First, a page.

Building a winner
by Brian North

This weekend I was in St. Louis for the Final Four. The games were great, and UNC's win over Illinois was certainly entertaining, but the most impressive thing I saw was the Arch. You know the structure I am talking about. The Gateway to the west, the big parabola on the Mississippi River. It stands 630 feet high and took two and a half years to build. It was an architectural marvel erected in 1965 to commemorate the United States expansion into the west in the 19th century. It is a beautiful thing to behold, simple and sleek on the outside, a testament to planning and hard work on the inside.
The Arch cost 13 million dollars to build and is one of the most recognizable monuments in the United States. The builders had to use slide rules for their mathematical measurements that were so precise, even the smallest error would have meant disaster. The foresight of the architect Eero Saarinen to see into the future and to have his design stand the test of time is certainly something to applaud. The tram system that hauls the small cars of five people to the top still works flawlessly (although they are a little cramped with our overweight society being a lot bigger that those people of the 60's). And the small windows at the top that let you look straight down, as well as 30 miles out to the east and the west will take your breath away.
Successful sports teams are like the arch. Built right with foresight and planning. Hard work instead of shortcuts make the product last. East Carolina is in the process of trying to build its sports programs to the  national level that will get the oohs and ahs that the arch does when you get that first glimpse of it. Terry Holland is the architect in charge. He has certainly made his presence known with some high profile changes. But I am sure it's the little things he is doing that no one sees that will determine whether Pirates programs become national fixtures. Just like an architect, Holland is doing the math, checking it twice. But building a monument takes time.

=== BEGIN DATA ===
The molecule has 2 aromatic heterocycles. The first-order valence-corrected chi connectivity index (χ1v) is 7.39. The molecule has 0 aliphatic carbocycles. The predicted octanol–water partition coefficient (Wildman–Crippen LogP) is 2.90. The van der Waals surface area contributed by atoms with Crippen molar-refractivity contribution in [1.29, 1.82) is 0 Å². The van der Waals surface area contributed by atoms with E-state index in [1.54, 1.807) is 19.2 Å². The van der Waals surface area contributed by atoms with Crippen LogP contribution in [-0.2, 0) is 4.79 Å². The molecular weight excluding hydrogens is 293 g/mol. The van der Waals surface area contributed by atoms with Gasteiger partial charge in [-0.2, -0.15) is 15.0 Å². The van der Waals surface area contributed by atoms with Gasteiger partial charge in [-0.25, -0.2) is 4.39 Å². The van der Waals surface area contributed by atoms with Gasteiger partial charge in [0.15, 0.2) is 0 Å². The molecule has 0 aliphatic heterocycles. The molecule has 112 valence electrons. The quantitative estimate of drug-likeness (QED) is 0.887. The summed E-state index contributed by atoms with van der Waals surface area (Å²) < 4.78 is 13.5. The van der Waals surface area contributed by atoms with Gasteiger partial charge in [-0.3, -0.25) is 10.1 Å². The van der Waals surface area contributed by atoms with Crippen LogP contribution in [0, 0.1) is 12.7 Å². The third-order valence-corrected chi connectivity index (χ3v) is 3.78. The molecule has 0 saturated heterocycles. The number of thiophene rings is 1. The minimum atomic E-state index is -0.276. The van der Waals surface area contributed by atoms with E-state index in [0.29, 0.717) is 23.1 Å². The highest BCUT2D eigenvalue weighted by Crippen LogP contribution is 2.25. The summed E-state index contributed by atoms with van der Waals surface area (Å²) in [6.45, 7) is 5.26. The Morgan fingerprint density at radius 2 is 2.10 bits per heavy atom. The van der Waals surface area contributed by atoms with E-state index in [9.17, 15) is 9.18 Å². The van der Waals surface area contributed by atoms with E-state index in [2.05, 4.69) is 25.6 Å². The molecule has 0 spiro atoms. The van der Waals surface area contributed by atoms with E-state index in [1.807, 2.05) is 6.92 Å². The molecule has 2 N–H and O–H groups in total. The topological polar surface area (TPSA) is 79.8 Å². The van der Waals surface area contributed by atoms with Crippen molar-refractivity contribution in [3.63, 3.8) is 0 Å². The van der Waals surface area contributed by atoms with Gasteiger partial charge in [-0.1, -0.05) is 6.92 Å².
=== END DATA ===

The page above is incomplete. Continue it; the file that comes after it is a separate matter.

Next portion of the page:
Location is a big key. The Arch is enhanced by the Mississippi River. The  success of ECU's athletic future will have a lot to do with what conference they play in. Conference USA has been serviceable, but it's not in the BCS, and therefore the Pirates miss out on valuable revenue that helps build big athletic departments. The landscape of college sports continues to change, and if ECU wants to be a player, they have to get in a better location.
But if that doesn't happen, then ECU will have to be successful where they are at, and that will take ingenuity. The Arch needed consistently tapered triangular pieces to fit exactly into place in gradual steps, culminating with the last wedge being put in at the pinnacle. All a visitor sees is the smooth stainless steel outside, they don't see the concrete and bolts on the inside that are the glue that holds the structure together. The Pirates  have to build a product on the field or court that take those steps towards success. The baseball team has been the best example of that, and although they have hit a tough stretch because of injuries this season, the overall structure of the program will not be hurt in the long run, because a good system of recruiting and coaching is in place, and Omaha is a realistic goal  that is not too far off in the distant future. There is a good foundation for the basketball team, and it will be interesting to see how Ricky Stokes builds on it. Skip Holtz is trying to figure out how the parts he has fit together on the football field, and his blue print is still a work in progress.
Pirate fans are passionate and want the gateway to the East to be completed yesterday, but remember, all good things are worth waiting for, especially if they are built the right way. Then you can enjoy them for a long time to come, and they will never go out of style.

Brian North